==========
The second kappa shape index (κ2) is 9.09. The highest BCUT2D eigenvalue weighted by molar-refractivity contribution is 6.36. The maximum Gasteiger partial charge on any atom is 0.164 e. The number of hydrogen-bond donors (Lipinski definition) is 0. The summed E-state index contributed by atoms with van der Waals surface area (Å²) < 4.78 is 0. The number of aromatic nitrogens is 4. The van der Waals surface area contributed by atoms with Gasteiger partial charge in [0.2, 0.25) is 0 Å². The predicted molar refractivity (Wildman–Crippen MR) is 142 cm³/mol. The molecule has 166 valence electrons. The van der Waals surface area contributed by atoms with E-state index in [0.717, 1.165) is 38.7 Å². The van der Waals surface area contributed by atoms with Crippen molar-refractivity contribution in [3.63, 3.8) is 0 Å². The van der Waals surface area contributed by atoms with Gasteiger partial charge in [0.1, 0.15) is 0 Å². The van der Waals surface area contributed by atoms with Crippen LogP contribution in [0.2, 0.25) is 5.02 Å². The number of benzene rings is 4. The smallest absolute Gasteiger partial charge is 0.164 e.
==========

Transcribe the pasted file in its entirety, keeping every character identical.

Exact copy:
The second kappa shape index (κ2) is 9.09. The highest BCUT2D eigenvalue weighted by molar-refractivity contribution is 6.36. The maximum Gasteiger partial charge on any atom is 0.164 e. The number of hydrogen-bond donors (Lipinski definition) is 0. The summed E-state index contributed by atoms with van der Waals surface area (Å²) < 4.78 is 0. The number of aromatic nitrogens is 4. The van der Waals surface area contributed by atoms with Gasteiger partial charge in [0.2, 0.25) is 0 Å². The predicted molar refractivity (Wildman–Crippen MR) is 142 cm³/mol. The molecule has 166 valence electrons. The van der Waals surface area contributed by atoms with E-state index in [0.717, 1.165) is 38.7 Å². The van der Waals surface area contributed by atoms with Crippen molar-refractivity contribution in [3.63, 3.8) is 0 Å². The van der Waals surface area contributed by atoms with Gasteiger partial charge in [0.1, 0.15) is 0 Å². The van der Waals surface area contributed by atoms with Crippen LogP contribution in [0.2, 0.25) is 5.02 Å². The number of benzene rings is 4. The smallest absolute Gasteiger partial charge is 0.164 e.